I played dumb golf last week, and should have known better.
Here’s the lo down.
I was playing in a friendly competition with members of my local league. On the 12th hole – a par 3 with an elevated green, I hit my tee shot to the right of the green into what I thought was just the edge of the woods… but just in case I could not find it, I hit a provisional. This second ball landed short of the green but in a perfectly safe spot. After everyone else had hit their tee shot I headed up toward the green to search for my first ball, and unfortunately I found it! It was under a bramble bush— a deep thicket with lots of thorns and nasty prickly things. I declared it unplayable
Here’s where things became interesting as I considered my options.
- First, the provisional ball was out of play because I had found my first ball.
- Second, —and I should have known this as I have played this hole many times— there were no stakes to indicate out of bounds.
- Third, the thicket extended at least twenty feet to either side of my first ball’s position, and straight back into more thicket. The nearest point of relief, no nearer the hole, was about twenty feet to the right of the ball which would land me into some pine needles but at least I would have a shot.
So, thinking I knew the rule, I told my golf partners that I would pick up the ball, move to the nearest point of relief and then drop the ball there and hit in onto the green, taking a one stroke penalty.
One of the players disagreed. She insisted that I count off the number of club lengths it would take me to get to that point of relief and count a stroke for every two club lengths. As my driver shaft is about 3 1/2 feet long that would mean it would take roughly 6 club lengths to reach the point of relief… or an additional 3 stroke penalty…. !!!
She was insistent that she was correct and as the other players did not have a better solution, I simply declared myself out of the hole and they continued to play.
In hindsight I realize I should have just gone back to the tee box and hit another shot, taking a one stroke penalty… but by that time the group behind us were on the tee box listening to us trying to decide what to do.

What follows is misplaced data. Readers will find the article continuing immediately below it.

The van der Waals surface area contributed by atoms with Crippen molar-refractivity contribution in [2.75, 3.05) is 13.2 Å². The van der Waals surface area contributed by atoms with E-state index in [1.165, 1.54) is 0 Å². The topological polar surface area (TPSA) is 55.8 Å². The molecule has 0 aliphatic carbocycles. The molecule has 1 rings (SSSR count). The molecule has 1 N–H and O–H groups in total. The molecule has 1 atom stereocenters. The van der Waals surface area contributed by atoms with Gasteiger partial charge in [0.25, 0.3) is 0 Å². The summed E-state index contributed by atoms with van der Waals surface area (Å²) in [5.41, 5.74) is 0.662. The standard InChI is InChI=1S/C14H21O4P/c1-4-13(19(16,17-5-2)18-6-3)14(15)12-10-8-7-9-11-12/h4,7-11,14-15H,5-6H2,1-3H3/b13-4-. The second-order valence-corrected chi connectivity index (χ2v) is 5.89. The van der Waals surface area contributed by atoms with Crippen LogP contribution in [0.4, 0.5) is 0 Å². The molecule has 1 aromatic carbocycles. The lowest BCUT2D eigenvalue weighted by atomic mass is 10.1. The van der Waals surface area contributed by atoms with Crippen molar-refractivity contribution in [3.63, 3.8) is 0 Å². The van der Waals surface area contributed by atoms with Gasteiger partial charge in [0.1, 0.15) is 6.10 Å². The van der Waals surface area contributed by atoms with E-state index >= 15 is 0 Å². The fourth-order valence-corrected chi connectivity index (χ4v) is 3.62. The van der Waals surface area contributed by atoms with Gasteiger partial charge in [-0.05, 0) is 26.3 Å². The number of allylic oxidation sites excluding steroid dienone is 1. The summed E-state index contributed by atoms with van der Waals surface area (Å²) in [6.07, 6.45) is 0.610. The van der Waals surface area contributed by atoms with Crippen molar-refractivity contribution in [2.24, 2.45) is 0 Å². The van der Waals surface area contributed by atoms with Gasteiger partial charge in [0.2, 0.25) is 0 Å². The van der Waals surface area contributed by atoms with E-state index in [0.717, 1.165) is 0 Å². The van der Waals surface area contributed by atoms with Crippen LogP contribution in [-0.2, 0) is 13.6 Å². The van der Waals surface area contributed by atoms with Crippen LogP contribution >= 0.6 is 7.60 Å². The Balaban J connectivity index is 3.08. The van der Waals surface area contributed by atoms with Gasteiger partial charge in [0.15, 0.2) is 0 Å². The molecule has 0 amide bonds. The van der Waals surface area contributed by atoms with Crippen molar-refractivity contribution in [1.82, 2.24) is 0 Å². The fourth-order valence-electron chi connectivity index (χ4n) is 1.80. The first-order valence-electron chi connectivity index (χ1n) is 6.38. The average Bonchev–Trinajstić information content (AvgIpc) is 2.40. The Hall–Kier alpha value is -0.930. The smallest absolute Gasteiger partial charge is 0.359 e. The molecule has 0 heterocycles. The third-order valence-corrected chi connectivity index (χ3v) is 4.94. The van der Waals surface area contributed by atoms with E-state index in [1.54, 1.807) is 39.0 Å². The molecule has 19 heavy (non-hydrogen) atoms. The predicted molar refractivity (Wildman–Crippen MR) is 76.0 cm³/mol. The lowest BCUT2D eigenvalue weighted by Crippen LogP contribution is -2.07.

But was the woman right? Would I have to count a stroke for every 2 club lengths until I got to a patch from which I could play????
We asked the pro at the club house when we got back and I checked with several golfers who are very rule savvy. The answer all relates to Rule 28 in the USGA Rule Book.
Bottom line: The woman was right. In the situation in which I found myself there was no “nearest point of relief.” I could not go back into the woods to hit, that left me with two choices… mark off two club lengths from the ball, no nearer the hole, drop the ball and then hit, taking a penalty stroke. If the ball was still unplayable I had to repeat the marking off, dropping and hitting and adding a stroke until the ball was finally playable! Or, the third choice— the smart choice was to go back to the tee, apologize to the group waiting, and hit the #$%@!# ball for three. Sigh. But I was embarassed by that time and just decided to move on. After all it was just a friendly tournament. Not as if we were playing for major money.
But I learned a great deal from the experience.
- I need to bone up on the rules of golf!
- I need to remember where the out of bound stakes are at my golf course!
- and one other thing… if you are ever in such a situation and you suspect that your ball is in an unplayable position but not out of bounds, DO NOT LOOK FOR IT. And don’t let your golf buddies look for it. If you find it you have to play it. Immediately declare your ball unplayable and hit a provisional. Then go and hit the provisional, putting it into play. Once you do, your first ball is out of play, even if someone finds it later.